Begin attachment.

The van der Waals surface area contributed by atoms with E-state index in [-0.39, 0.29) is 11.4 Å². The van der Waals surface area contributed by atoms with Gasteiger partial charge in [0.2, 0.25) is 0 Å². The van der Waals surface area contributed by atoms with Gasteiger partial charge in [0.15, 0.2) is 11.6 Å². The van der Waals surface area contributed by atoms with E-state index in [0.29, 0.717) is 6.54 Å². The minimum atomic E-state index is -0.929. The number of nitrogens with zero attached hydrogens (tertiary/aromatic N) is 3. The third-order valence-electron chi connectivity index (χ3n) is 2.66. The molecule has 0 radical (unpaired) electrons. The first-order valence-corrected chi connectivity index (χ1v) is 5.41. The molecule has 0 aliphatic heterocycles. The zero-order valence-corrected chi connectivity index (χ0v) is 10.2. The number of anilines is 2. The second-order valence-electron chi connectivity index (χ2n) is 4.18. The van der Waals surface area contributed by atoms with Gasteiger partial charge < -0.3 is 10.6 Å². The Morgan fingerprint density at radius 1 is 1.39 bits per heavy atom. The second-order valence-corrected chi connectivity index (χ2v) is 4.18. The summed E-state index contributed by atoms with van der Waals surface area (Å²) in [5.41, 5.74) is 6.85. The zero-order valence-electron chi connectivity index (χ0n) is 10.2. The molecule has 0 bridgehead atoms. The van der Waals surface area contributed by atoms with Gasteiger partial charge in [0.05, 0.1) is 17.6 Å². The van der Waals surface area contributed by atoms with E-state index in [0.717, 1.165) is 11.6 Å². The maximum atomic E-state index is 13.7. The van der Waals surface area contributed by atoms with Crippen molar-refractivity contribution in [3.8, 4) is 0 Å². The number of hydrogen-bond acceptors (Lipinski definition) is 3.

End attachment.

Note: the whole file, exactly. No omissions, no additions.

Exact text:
The van der Waals surface area contributed by atoms with E-state index in [-0.39, 0.29) is 11.4 Å². The van der Waals surface area contributed by atoms with Gasteiger partial charge in [0.2, 0.25) is 0 Å². The van der Waals surface area contributed by atoms with Gasteiger partial charge in [0.15, 0.2) is 11.6 Å². The van der Waals surface area contributed by atoms with E-state index in [0.29, 0.717) is 6.54 Å². The minimum atomic E-state index is -0.929. The number of nitrogens with zero attached hydrogens (tertiary/aromatic N) is 3. The third-order valence-electron chi connectivity index (χ3n) is 2.66. The molecule has 0 radical (unpaired) electrons. The first-order valence-corrected chi connectivity index (χ1v) is 5.41. The molecule has 0 aliphatic heterocycles. The zero-order valence-corrected chi connectivity index (χ0v) is 10.2. The number of anilines is 2. The second-order valence-electron chi connectivity index (χ2n) is 4.18. The van der Waals surface area contributed by atoms with Gasteiger partial charge < -0.3 is 10.6 Å². The Morgan fingerprint density at radius 1 is 1.39 bits per heavy atom. The second-order valence-corrected chi connectivity index (χ2v) is 4.18. The summed E-state index contributed by atoms with van der Waals surface area (Å²) in [5.41, 5.74) is 6.85. The zero-order valence-electron chi connectivity index (χ0n) is 10.2. The molecule has 0 bridgehead atoms. The van der Waals surface area contributed by atoms with Gasteiger partial charge in [0.05, 0.1) is 17.6 Å². The van der Waals surface area contributed by atoms with E-state index in [0.717, 1.165) is 11.6 Å². The maximum atomic E-state index is 13.7. The van der Waals surface area contributed by atoms with Crippen molar-refractivity contribution in [3.8, 4) is 0 Å². The number of hydrogen-bond acceptors (Lipinski definition) is 3.